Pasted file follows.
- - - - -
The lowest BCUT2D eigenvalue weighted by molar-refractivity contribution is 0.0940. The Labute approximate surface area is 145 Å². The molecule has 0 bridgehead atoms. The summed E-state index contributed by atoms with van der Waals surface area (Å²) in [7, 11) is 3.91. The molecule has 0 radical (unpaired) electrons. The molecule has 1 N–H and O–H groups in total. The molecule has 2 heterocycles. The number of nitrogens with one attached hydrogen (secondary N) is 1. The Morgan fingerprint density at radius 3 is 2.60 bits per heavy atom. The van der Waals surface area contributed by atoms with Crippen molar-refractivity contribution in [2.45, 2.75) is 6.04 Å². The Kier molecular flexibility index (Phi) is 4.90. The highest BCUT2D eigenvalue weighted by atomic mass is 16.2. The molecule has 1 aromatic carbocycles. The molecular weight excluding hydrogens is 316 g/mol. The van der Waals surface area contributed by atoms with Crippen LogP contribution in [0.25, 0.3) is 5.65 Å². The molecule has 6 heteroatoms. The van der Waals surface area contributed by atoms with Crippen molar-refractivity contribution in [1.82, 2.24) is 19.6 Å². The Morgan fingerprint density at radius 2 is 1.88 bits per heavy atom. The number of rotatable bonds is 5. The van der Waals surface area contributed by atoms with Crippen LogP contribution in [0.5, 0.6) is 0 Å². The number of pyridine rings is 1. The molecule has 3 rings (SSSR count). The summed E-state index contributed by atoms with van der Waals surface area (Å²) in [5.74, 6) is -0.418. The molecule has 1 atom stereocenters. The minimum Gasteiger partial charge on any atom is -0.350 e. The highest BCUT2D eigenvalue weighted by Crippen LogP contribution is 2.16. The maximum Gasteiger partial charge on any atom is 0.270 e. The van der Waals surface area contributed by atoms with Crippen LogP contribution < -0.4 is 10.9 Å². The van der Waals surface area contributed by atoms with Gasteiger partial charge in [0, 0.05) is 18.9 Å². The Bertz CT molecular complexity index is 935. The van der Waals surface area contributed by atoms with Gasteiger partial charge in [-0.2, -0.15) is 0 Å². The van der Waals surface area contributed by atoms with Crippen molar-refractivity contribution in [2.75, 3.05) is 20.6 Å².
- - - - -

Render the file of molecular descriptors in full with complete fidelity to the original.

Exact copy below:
The lowest BCUT2D eigenvalue weighted by molar-refractivity contribution is 0.0940. The Labute approximate surface area is 145 Å². The molecule has 0 bridgehead atoms. The summed E-state index contributed by atoms with van der Waals surface area (Å²) in [7, 11) is 3.91. The molecule has 0 radical (unpaired) electrons. The molecule has 1 N–H and O–H groups in total. The molecule has 2 heterocycles. The number of nitrogens with one attached hydrogen (secondary N) is 1. The Morgan fingerprint density at radius 3 is 2.60 bits per heavy atom. The van der Waals surface area contributed by atoms with Crippen molar-refractivity contribution in [2.45, 2.75) is 6.04 Å². The Kier molecular flexibility index (Phi) is 4.90. The highest BCUT2D eigenvalue weighted by atomic mass is 16.2. The molecule has 1 aromatic carbocycles. The molecular weight excluding hydrogens is 316 g/mol. The van der Waals surface area contributed by atoms with Crippen LogP contribution in [0.25, 0.3) is 5.65 Å². The molecule has 6 heteroatoms. The van der Waals surface area contributed by atoms with Crippen molar-refractivity contribution in [1.82, 2.24) is 19.6 Å². The Morgan fingerprint density at radius 2 is 1.88 bits per heavy atom. The number of rotatable bonds is 5. The van der Waals surface area contributed by atoms with Crippen LogP contribution in [0.5, 0.6) is 0 Å². The number of pyridine rings is 1. The molecule has 3 rings (SSSR count). The summed E-state index contributed by atoms with van der Waals surface area (Å²) in [5.74, 6) is -0.418. The molecule has 1 atom stereocenters. The minimum Gasteiger partial charge on any atom is -0.350 e. The highest BCUT2D eigenvalue weighted by Crippen LogP contribution is 2.16. The maximum Gasteiger partial charge on any atom is 0.270 e. The van der Waals surface area contributed by atoms with Crippen LogP contribution < -0.4 is 10.9 Å². The van der Waals surface area contributed by atoms with Gasteiger partial charge in [0, 0.05) is 18.9 Å². The Bertz CT molecular complexity index is 935. The van der Waals surface area contributed by atoms with Gasteiger partial charge in [-0.2, -0.15) is 0 Å². The van der Waals surface area contributed by atoms with Crippen molar-refractivity contribution in [2.75, 3.05) is 20.6 Å².